Clothes Size Prediction from Dressed-Human Silhouettes
We propose an effective and efficient way to automatically predict clothes size for users to buy clothes online. We take human height and dressed-human silhouettes in front and side views as input, and estimate 3D body sizes with a data-driven method. We adopt 20 body sizes which are closely related to clothes size, and use such 3D body sizes to get clothes size by searching corresponding size chart. Previous image-based methods need to calibrate camera to estimate 3D information from 2D images, because the same person has different appearances of silhouettes (e.g. size and shape) when the camera configuration (intrinsic and extrinsic parameters) is different. Our method avoids camera calibration, which is much more convenient. We set up our virtual camera and train the relationship between human height and silhouette size under this camera configuration. After estimating silhouette size, we regress the positions of 2D body landmarks. We define 2D body sizes as the distances between corresponding 2D body landmarks. Finally, we learn the relationship between 2D body sizes and 3D body sizes. The training samples for each regression process come from a database of 3D naked and dressed bodies created by previous work. We evaluate the whole procedure and each process of our framework. We also compare the performance with several regression models. The total time-consumption for clothes size prediction is less than 0.1 s and the average estimation error of body sizes is 0.824 cm, which can satisfy the tolerance for customers to shop clothes online.
KeywordsClothes size prediction Body size estimation Regression methods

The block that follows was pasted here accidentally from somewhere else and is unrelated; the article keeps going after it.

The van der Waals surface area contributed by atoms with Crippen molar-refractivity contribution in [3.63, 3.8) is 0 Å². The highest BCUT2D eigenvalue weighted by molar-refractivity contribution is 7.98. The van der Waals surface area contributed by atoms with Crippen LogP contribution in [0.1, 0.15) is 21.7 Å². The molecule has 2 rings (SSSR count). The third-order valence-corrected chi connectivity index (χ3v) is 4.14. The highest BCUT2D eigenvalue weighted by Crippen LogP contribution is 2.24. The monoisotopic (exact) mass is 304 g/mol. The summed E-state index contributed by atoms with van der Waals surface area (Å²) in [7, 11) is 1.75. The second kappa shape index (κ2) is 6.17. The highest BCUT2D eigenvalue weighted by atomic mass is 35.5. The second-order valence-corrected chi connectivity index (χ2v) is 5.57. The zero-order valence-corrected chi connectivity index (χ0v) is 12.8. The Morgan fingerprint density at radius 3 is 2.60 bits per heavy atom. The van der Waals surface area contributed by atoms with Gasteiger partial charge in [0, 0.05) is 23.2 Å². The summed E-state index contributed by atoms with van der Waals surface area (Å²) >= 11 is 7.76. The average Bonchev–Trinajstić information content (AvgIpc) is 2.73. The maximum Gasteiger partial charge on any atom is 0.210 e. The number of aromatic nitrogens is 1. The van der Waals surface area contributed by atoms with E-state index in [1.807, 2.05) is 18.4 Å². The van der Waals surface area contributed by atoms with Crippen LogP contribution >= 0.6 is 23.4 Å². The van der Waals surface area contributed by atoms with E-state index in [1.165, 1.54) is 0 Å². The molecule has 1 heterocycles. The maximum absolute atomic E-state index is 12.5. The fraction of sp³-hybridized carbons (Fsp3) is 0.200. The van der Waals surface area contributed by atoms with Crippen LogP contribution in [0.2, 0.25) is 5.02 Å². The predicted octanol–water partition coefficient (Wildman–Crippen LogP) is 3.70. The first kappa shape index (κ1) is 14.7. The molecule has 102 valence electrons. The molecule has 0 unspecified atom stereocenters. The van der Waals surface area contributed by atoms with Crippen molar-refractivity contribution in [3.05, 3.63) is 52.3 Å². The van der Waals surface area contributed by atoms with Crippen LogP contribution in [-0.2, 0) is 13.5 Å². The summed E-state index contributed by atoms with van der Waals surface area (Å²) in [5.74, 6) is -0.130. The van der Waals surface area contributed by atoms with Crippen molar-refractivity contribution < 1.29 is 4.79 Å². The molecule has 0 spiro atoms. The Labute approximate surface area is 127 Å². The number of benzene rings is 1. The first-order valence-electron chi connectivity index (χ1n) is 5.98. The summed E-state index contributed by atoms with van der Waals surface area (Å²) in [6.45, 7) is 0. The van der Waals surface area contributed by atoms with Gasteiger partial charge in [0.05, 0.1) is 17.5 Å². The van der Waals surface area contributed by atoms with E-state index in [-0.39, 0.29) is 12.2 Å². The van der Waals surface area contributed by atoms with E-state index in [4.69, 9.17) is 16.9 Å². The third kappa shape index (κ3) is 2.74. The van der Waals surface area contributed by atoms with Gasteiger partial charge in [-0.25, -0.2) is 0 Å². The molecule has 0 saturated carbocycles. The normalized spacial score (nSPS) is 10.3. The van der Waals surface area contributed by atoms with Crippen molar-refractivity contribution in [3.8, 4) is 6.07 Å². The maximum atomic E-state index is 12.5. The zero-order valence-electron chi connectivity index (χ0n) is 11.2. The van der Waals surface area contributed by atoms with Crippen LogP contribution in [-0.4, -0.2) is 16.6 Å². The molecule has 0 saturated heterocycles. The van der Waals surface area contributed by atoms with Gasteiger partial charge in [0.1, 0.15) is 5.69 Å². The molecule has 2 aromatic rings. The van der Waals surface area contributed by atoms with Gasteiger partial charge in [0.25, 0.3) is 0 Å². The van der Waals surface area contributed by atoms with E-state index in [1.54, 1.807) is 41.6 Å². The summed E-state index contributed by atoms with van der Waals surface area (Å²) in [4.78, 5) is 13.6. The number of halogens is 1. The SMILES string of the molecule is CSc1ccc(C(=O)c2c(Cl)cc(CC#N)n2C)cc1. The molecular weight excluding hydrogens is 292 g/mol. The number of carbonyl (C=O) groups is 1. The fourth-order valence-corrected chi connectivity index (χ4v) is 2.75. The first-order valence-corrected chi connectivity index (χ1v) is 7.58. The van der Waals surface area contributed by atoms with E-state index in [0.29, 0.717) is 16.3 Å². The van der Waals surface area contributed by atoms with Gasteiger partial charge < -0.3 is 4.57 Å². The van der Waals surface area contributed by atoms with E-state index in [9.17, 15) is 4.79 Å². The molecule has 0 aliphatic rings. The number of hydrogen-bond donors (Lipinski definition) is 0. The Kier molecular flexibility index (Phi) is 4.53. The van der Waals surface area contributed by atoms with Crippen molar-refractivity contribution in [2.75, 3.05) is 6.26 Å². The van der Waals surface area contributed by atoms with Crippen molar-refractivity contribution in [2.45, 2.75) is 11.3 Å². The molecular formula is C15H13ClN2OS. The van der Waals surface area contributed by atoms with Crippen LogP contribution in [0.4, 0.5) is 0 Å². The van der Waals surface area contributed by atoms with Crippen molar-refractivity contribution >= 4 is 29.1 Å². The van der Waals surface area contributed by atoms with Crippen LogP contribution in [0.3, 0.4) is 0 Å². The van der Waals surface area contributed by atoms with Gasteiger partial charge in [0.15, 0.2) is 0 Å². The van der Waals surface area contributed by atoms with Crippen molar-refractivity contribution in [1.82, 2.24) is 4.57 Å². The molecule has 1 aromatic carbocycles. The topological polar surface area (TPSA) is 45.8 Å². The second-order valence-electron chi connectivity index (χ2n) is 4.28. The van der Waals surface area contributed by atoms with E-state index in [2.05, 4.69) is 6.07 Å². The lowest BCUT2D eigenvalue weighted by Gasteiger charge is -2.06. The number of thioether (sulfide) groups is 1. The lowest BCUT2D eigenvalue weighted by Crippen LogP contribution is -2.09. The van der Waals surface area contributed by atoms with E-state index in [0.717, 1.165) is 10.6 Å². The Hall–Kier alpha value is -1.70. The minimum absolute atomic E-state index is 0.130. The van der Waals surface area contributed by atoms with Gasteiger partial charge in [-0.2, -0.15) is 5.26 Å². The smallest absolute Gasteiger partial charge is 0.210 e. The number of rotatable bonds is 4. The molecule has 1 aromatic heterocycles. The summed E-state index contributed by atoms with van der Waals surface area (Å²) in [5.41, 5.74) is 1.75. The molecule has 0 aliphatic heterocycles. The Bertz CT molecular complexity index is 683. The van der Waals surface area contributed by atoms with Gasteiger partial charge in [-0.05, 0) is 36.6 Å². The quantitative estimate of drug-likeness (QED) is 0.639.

The research is supported in part by NSFC (61572424) and the People Programme (Marie Curie Actions) of the European Unions Seventh Framework Programme FP7 (2007-2013) under REA grant agreement No. 612627-“AniNex”. Min Tang is supported in part by NSFC (61572423) and Zhejiang Provincial NSFC (LZ16F020003).
- 3.Lin, Y.L., Wang, M.J.J.: Automatic feature extraction from front and side images. In: IEEE International Conference on Industrial Engineering and Engineering Management, IEEM 2008, pp. 1949–1953. IEEE (2008)Google Scholar
- 4.Nguyen, H.T.: Automatic anthropometric system development using machine learning. BRAIN Broad Res. Artif. Intell. Neurosci. 7(3), 5–15 (2016)Google Scholar
- 6.Dollar, P., Welinder, P., Perona, P.: Cascaded pose regression. In: 2010 IEEE Conference on Computer Vision and Pattern Recognition (CVPR), pp. 1078–1085 (2010)Google Scholar
- 9.Shao, H., Chen, S., Zhao, J., Cui, W., Yu, T.: Face recognition based on subset selection via metric learning on manifold. Front. Inf. Technol. Electron. Eng. 16(12), 1046–1058 (2015)Google Scholar
- 11.Liaw, A., Wiener, M.: Classification and regression by randomForest. R news 2(3), 18–22 (2002)Google Scholar
- 14.Boser, B.E., Guyon, I.M., Vapnik, V.N.: A training algorithm for optimal margin classifiers. In: Proceedings of the Fifth Annual Workshop on Computational Learning Theory, pp. 144–152 (1992)Google Scholar
- 15.Chen, Y., Cipolla, R.: Learning shape priors for single view reconstruction. In: 2009 IEEE 12th International Conference on Computer Vision Workshops (ICCV Workshops), pp. 1425–1432. IEEE (2009)Google Scholar